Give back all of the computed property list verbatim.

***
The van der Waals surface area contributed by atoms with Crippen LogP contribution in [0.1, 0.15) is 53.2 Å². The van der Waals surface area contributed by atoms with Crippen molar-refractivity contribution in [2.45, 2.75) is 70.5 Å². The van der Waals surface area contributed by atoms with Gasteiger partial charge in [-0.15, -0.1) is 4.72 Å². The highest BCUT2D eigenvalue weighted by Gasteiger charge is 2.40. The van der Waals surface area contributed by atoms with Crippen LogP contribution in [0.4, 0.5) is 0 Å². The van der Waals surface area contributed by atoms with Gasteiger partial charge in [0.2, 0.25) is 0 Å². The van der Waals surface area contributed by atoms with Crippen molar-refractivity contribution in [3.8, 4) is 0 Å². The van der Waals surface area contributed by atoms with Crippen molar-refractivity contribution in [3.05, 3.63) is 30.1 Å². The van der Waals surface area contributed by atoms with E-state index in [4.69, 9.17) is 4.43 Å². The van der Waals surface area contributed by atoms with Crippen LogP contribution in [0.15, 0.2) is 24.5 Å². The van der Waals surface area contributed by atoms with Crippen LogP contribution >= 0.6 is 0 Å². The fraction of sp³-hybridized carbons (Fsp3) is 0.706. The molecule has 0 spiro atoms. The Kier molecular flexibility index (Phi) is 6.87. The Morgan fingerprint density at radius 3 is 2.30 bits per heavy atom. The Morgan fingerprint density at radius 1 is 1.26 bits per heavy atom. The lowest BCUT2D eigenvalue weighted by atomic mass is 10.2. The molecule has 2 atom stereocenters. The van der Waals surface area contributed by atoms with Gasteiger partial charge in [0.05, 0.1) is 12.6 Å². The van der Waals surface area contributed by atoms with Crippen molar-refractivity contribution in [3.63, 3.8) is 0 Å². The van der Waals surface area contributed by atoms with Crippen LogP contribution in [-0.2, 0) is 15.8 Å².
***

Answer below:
The van der Waals surface area contributed by atoms with Crippen LogP contribution in [0.1, 0.15) is 53.2 Å². The van der Waals surface area contributed by atoms with Crippen molar-refractivity contribution in [2.45, 2.75) is 70.5 Å². The van der Waals surface area contributed by atoms with Gasteiger partial charge in [-0.15, -0.1) is 4.72 Å². The highest BCUT2D eigenvalue weighted by Gasteiger charge is 2.40. The van der Waals surface area contributed by atoms with Crippen LogP contribution in [0.4, 0.5) is 0 Å². The van der Waals surface area contributed by atoms with Gasteiger partial charge in [0.2, 0.25) is 0 Å². The van der Waals surface area contributed by atoms with Crippen molar-refractivity contribution in [3.8, 4) is 0 Å². The van der Waals surface area contributed by atoms with Crippen molar-refractivity contribution in [3.05, 3.63) is 30.1 Å². The van der Waals surface area contributed by atoms with E-state index in [4.69, 9.17) is 4.43 Å². The van der Waals surface area contributed by atoms with Crippen LogP contribution in [0.15, 0.2) is 24.5 Å². The van der Waals surface area contributed by atoms with Crippen LogP contribution >= 0.6 is 0 Å². The fraction of sp³-hybridized carbons (Fsp3) is 0.706. The molecule has 0 spiro atoms. The Kier molecular flexibility index (Phi) is 6.87. The Morgan fingerprint density at radius 3 is 2.30 bits per heavy atom. The Morgan fingerprint density at radius 1 is 1.26 bits per heavy atom. The lowest BCUT2D eigenvalue weighted by atomic mass is 10.2. The molecule has 2 atom stereocenters. The van der Waals surface area contributed by atoms with Gasteiger partial charge in [0.05, 0.1) is 12.6 Å². The van der Waals surface area contributed by atoms with Crippen molar-refractivity contribution in [3.63, 3.8) is 0 Å². The van der Waals surface area contributed by atoms with Crippen LogP contribution in [-0.2, 0) is 15.8 Å².